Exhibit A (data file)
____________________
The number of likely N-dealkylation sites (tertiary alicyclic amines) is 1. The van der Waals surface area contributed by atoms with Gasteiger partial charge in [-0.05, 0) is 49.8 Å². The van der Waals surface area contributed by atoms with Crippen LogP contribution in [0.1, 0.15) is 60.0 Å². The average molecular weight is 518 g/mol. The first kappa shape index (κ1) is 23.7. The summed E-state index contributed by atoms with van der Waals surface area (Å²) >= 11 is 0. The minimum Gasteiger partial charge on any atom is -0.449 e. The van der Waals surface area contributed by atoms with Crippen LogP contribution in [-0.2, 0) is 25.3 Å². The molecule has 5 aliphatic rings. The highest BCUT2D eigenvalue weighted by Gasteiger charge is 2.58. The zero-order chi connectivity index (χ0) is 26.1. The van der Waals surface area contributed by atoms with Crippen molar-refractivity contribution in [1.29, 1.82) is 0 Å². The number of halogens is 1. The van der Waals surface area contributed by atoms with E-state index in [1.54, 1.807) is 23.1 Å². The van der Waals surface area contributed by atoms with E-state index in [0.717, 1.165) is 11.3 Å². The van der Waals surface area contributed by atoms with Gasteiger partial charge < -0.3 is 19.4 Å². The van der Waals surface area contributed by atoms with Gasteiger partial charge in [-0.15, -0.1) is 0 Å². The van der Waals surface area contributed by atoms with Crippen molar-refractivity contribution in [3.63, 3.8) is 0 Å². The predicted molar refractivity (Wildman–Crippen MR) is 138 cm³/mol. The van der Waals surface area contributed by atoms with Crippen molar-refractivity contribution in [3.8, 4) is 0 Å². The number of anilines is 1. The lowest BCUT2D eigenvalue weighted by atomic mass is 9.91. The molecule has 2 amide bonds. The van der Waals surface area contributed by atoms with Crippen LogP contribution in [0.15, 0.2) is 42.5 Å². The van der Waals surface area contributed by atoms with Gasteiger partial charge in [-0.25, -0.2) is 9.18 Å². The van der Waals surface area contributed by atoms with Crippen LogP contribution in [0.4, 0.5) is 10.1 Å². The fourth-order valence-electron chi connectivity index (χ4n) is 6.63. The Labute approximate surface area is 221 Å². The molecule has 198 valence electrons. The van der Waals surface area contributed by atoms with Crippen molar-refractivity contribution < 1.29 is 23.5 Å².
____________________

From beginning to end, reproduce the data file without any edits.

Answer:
The number of likely N-dealkylation sites (tertiary alicyclic amines) is 1. The van der Waals surface area contributed by atoms with Gasteiger partial charge in [-0.05, 0) is 49.8 Å². The van der Waals surface area contributed by atoms with Crippen LogP contribution in [0.1, 0.15) is 60.0 Å². The average molecular weight is 518 g/mol. The first kappa shape index (κ1) is 23.7. The summed E-state index contributed by atoms with van der Waals surface area (Å²) >= 11 is 0. The minimum Gasteiger partial charge on any atom is -0.449 e. The van der Waals surface area contributed by atoms with Crippen LogP contribution in [-0.2, 0) is 25.3 Å². The molecule has 5 aliphatic rings. The highest BCUT2D eigenvalue weighted by Gasteiger charge is 2.58. The zero-order chi connectivity index (χ0) is 26.1. The van der Waals surface area contributed by atoms with Crippen molar-refractivity contribution in [1.29, 1.82) is 0 Å². The number of halogens is 1. The van der Waals surface area contributed by atoms with E-state index in [1.54, 1.807) is 23.1 Å². The van der Waals surface area contributed by atoms with E-state index in [0.717, 1.165) is 11.3 Å². The van der Waals surface area contributed by atoms with Gasteiger partial charge < -0.3 is 19.4 Å². The van der Waals surface area contributed by atoms with Gasteiger partial charge in [-0.15, -0.1) is 0 Å². The van der Waals surface area contributed by atoms with Crippen molar-refractivity contribution in [3.63, 3.8) is 0 Å². The predicted molar refractivity (Wildman–Crippen MR) is 138 cm³/mol. The van der Waals surface area contributed by atoms with Crippen molar-refractivity contribution in [3.8, 4) is 0 Å². The number of anilines is 1. The lowest BCUT2D eigenvalue weighted by atomic mass is 9.91. The molecule has 2 amide bonds. The van der Waals surface area contributed by atoms with Crippen LogP contribution in [0.15, 0.2) is 42.5 Å². The van der Waals surface area contributed by atoms with Gasteiger partial charge in [-0.25, -0.2) is 9.18 Å². The van der Waals surface area contributed by atoms with Crippen LogP contribution in [0.4, 0.5) is 10.1 Å². The fourth-order valence-electron chi connectivity index (χ4n) is 6.63. The Labute approximate surface area is 221 Å². The molecule has 198 valence electrons. The van der Waals surface area contributed by atoms with Crippen molar-refractivity contribution < 1.29 is 23.5 Å².